When ExxonMobil (XOM) came to Guyana to drill oil, it brought with it a series of promises—new cash for the country, well-managed operations, good environmental stewardship and an era of good corporate citizenship.
Residents of Guyana this past week filed a lawsuit challenging ExxonMobil’s continued practice of flaring gas. This is the fourth lawsuit filed by citizens of the South American nation. When a company drills for oil, it often also draws gas. If the company does not use or market the gas, it simply burns (“flares”) it at the wellhead, and the resulting pollution is released to the air without filtering or other pollution capture equipment. As in Texas, flaring gas is against the law in Guyana.
ExxonMobil already has paid at least $4.5 million in fines to Guyana for flaring gas from its offshore operations. The company has said it is taking extraordinary steps to fix the situation, but the problem persists. Residents have asked the courts to review the situation and to force Guyana to halt production until the flaring stops. The residents also want the court to order ExxonMobil and the government to disclose the amount of flaring, steps to curtail it, results of interventions, fines paid and other environmental data.
The flaring is an environmental abuse of Guyana, as well as another financial burden that the country can ill-afford. ExxonMobil Chief Executive Officer Darren Woods makes 2,000 times the average salary of a worker in Guyana. His latest total compensation amounted to $15.6 million, according to Securities and Exchange Commission filings, yet his company pays no taxes and disobeys environmental laws.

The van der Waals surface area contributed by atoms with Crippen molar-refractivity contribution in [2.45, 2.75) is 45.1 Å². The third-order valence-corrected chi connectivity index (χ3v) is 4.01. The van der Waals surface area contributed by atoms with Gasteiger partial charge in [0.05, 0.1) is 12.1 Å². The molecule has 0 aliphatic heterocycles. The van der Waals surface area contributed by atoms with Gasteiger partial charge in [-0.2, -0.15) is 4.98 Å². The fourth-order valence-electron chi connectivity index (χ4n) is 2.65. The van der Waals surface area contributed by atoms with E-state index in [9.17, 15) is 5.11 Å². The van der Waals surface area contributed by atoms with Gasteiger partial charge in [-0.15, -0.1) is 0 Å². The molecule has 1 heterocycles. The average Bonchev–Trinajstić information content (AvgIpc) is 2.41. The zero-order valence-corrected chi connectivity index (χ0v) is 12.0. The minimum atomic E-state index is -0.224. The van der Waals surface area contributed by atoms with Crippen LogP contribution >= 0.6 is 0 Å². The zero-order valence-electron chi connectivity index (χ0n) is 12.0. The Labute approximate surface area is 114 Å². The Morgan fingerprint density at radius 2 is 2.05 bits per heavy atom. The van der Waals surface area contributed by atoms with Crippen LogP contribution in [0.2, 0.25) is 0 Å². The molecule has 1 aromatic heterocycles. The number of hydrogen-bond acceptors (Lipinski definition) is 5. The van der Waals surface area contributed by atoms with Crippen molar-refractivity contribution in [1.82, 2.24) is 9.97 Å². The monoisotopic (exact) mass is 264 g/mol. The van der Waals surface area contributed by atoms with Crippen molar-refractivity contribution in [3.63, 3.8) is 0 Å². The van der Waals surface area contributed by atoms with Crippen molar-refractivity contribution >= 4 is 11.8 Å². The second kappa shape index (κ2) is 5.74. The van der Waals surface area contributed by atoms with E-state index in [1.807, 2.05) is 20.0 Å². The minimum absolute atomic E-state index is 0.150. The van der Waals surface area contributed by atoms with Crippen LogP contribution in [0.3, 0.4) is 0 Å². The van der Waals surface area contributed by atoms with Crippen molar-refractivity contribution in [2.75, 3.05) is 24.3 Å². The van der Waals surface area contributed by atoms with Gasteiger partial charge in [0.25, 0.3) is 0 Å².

The situation is also a management problem for ExxonMobil; it appears the company cannot get a grip on the problem. ExxonMobil has a reputation as a good project manager, but that reputation is taking a beating in Guyana as the company continues to accumulate a long list of violations in a short time.
Lately, ExxonMobil has made sweeping announcements about how it plans to curb global emissions, including a pledge of zero flaring by the end of 2022. The company is chattering in terms of billions being spent, regions benefiting from new investment and tons of carbon caught, trapped, captured and stored. Yet since it began producing oil in December 2019, it has not gotten that one project—a go-to, highly visible, top priority—right.
What is peculiar about ExxonMobil’s growing number of managerial problems is that they are winding up in court or being criticized by the company’s shareholders. For example, a group of ExxonMobil shareholders are suing the company, alleging it mismanaged 4 billion barrels of oil reserves in Canada. Another set of shareholders have the company in court over millions more barrels in the Permian Basin. Last year, ExxonMobil shareholders mounted a campaign that toppled board members and resulted in an overwhelming vote against management on climate change policy. In the face of this tumult, however, Woods declared there would be no changes to the company’s direction.
Corporations are frequently sued over commercial transactions—that is normal. But when a company is routinely sued because it cannot manage operational issues like accurate valuations of reserves, sound drilling strategies and environmental compliance—that is a serious management problem. A recent Chronicle editorial called Woods’s management into question. It’s clear his leadership is not doing well by ExxonMobil shareholders, and the pledges made to Guyana to be a good corporate citizen are now heading to court.
Tom Sanzillo (firstname.lastname@example.org) is IEEFA director of financial analysis.